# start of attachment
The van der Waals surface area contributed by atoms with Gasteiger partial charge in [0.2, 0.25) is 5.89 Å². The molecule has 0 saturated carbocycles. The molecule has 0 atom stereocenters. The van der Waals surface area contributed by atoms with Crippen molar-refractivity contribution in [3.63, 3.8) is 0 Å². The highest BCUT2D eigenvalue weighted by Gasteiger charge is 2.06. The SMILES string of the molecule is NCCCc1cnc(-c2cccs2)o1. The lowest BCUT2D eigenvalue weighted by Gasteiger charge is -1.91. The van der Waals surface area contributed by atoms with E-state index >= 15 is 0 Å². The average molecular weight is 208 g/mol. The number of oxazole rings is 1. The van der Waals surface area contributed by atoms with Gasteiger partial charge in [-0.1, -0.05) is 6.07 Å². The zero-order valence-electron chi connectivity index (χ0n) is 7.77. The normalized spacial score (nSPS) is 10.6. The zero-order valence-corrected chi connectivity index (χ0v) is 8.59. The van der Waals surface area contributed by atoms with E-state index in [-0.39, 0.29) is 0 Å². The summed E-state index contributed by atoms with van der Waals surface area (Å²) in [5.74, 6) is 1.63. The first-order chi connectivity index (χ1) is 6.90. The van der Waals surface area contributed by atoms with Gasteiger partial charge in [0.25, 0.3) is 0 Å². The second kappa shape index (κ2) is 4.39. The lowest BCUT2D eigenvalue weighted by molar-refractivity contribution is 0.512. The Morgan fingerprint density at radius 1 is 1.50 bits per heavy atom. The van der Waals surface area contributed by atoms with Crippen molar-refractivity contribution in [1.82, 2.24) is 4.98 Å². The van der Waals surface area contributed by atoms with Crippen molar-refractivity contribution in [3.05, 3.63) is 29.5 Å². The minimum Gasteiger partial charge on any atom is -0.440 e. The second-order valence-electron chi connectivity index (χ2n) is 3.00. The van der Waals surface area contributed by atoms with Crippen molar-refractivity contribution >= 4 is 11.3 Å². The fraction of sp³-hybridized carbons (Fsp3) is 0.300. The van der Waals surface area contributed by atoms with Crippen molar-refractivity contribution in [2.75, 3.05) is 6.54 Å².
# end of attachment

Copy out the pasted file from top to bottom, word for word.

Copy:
The van der Waals surface area contributed by atoms with Gasteiger partial charge in [0.2, 0.25) is 5.89 Å². The molecule has 0 saturated carbocycles. The molecule has 0 atom stereocenters. The van der Waals surface area contributed by atoms with Crippen molar-refractivity contribution in [3.63, 3.8) is 0 Å². The highest BCUT2D eigenvalue weighted by Gasteiger charge is 2.06. The SMILES string of the molecule is NCCCc1cnc(-c2cccs2)o1. The lowest BCUT2D eigenvalue weighted by Gasteiger charge is -1.91. The van der Waals surface area contributed by atoms with E-state index >= 15 is 0 Å². The average molecular weight is 208 g/mol. The number of oxazole rings is 1. The van der Waals surface area contributed by atoms with Gasteiger partial charge in [-0.1, -0.05) is 6.07 Å². The zero-order valence-electron chi connectivity index (χ0n) is 7.77. The normalized spacial score (nSPS) is 10.6. The zero-order valence-corrected chi connectivity index (χ0v) is 8.59. The van der Waals surface area contributed by atoms with E-state index in [-0.39, 0.29) is 0 Å². The summed E-state index contributed by atoms with van der Waals surface area (Å²) in [5.74, 6) is 1.63. The first-order chi connectivity index (χ1) is 6.90. The van der Waals surface area contributed by atoms with Gasteiger partial charge in [0.25, 0.3) is 0 Å². The second kappa shape index (κ2) is 4.39. The lowest BCUT2D eigenvalue weighted by molar-refractivity contribution is 0.512. The Morgan fingerprint density at radius 1 is 1.50 bits per heavy atom. The van der Waals surface area contributed by atoms with Crippen molar-refractivity contribution in [1.82, 2.24) is 4.98 Å². The van der Waals surface area contributed by atoms with Crippen molar-refractivity contribution in [3.05, 3.63) is 29.5 Å². The minimum Gasteiger partial charge on any atom is -0.440 e. The second-order valence-electron chi connectivity index (χ2n) is 3.00. The van der Waals surface area contributed by atoms with Crippen molar-refractivity contribution >= 4 is 11.3 Å². The fraction of sp³-hybridized carbons (Fsp3) is 0.300. The van der Waals surface area contributed by atoms with Crippen molar-refractivity contribution in [2.75, 3.05) is 6.54 Å².